Andrew Bond Covers Process Automation in Europe

Here are excerpts from the October 2007 issue of Andrew Bond’s Industrial Automation Insider, a monthly newsletter covering the important industrial automation news and issues as seen from the U.K.

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Rockwell Automation expects ICS Triplex's modular safety system to ‘AAdvance’ to Go and collect £110m

It’s just two months since Rockwell Automation completed its £110m acquisition, first announced in May of this year, of Maldon, U.K.-based safety system specialist ICS Triplex However, the company, or at least the product offering, already looks very different from the one that was acquired.

At that time ICS Triplex had all the appearance of a “one trick pony,” that trick being Trusted, its widely accepted and well-respected monolithic TMR (Triple Modular Redundant) Safety Instrumented System (SIS). That and its independence from any one of the mainstream DCS vendors placed it firmly in the “separatist” camp alongside vendors such as Invensys’ Triconex and HIMA in the recent debate between advocates of functionally separate, physically integrated SISs on the one hand and total physical separation of SIS and BPCS (Basic Process Control System) on the other. Now however, with the introduction of its new AAdvance system—pronounced as if it only had one ‘A’, the other standing for Automation—at last week’s Offshore Europe show in Aberdeen, not only has ICS Triplex revealed that Rockwell got a whole lot more than one trick for its £110m, but it has also opened up a completely new front in the integrated versus independent battle.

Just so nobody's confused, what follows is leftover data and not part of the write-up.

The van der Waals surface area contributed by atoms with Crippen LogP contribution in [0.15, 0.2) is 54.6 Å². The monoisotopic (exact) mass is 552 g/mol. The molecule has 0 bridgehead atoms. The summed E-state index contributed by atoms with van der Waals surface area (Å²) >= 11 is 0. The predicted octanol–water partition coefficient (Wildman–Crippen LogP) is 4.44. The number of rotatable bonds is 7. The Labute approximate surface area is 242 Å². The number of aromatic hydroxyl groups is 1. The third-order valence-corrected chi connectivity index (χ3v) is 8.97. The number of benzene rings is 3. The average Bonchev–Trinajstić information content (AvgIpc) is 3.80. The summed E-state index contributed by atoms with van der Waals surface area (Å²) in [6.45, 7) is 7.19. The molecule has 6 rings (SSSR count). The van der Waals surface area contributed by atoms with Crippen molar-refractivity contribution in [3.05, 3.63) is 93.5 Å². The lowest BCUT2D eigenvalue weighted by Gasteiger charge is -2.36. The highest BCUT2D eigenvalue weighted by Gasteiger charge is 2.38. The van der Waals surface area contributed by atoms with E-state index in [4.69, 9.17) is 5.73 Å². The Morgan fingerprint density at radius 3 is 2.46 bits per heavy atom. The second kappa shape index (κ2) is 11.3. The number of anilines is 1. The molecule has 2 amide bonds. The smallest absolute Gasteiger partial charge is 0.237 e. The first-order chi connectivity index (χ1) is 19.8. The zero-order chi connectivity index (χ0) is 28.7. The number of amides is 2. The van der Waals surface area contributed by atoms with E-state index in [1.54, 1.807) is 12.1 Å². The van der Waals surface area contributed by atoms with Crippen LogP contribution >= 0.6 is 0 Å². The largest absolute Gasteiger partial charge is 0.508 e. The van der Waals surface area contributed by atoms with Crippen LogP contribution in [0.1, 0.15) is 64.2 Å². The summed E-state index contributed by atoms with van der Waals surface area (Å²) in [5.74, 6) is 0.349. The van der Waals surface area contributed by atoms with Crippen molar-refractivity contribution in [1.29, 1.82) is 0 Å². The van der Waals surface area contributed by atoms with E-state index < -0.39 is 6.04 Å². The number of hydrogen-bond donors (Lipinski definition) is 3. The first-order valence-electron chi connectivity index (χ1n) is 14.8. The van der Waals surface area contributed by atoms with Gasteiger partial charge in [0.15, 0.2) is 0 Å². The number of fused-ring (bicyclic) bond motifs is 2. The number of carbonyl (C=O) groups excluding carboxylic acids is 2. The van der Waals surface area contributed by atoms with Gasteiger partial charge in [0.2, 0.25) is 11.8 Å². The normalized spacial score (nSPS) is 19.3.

Ever since Emerson Process Management announced DeltaV SIS in February 2004, separatists have been attacking the new generation of integrated safety systems for undermining the basic tenets of the safety system creed through their physical integration with the BPCS, their use of a common hardware platform and their reliance on dual or quad architectures with diagnostics. However, it’s arguable that what really put the wind up them was the scalability of the new offerings in general and of DeltaV SIS in particular.

Traditional TMR solutions such as Trusted may offer the highest levels of availability and freedom from spurious trips, but they require the user to invest in a fully featured system capable of supporting potentially hundreds of critical I/O, even when the application itself involves only a handful of SIL3 or SIL2 loops. Hardly surprising then that when Emerson came along with a solution which purported to offer SIS support on a per loop basis, many users were prepared to overcome their initial reservations. Nor is Emerson the only vendor to have made converts to the integrated approach. Indeed, only the other week Yokogawa was telling INSIDER that its ProSafe RS integrated SIS is now their users’ preferred solution on major projects involving both a DCS and an SIS.

Scalability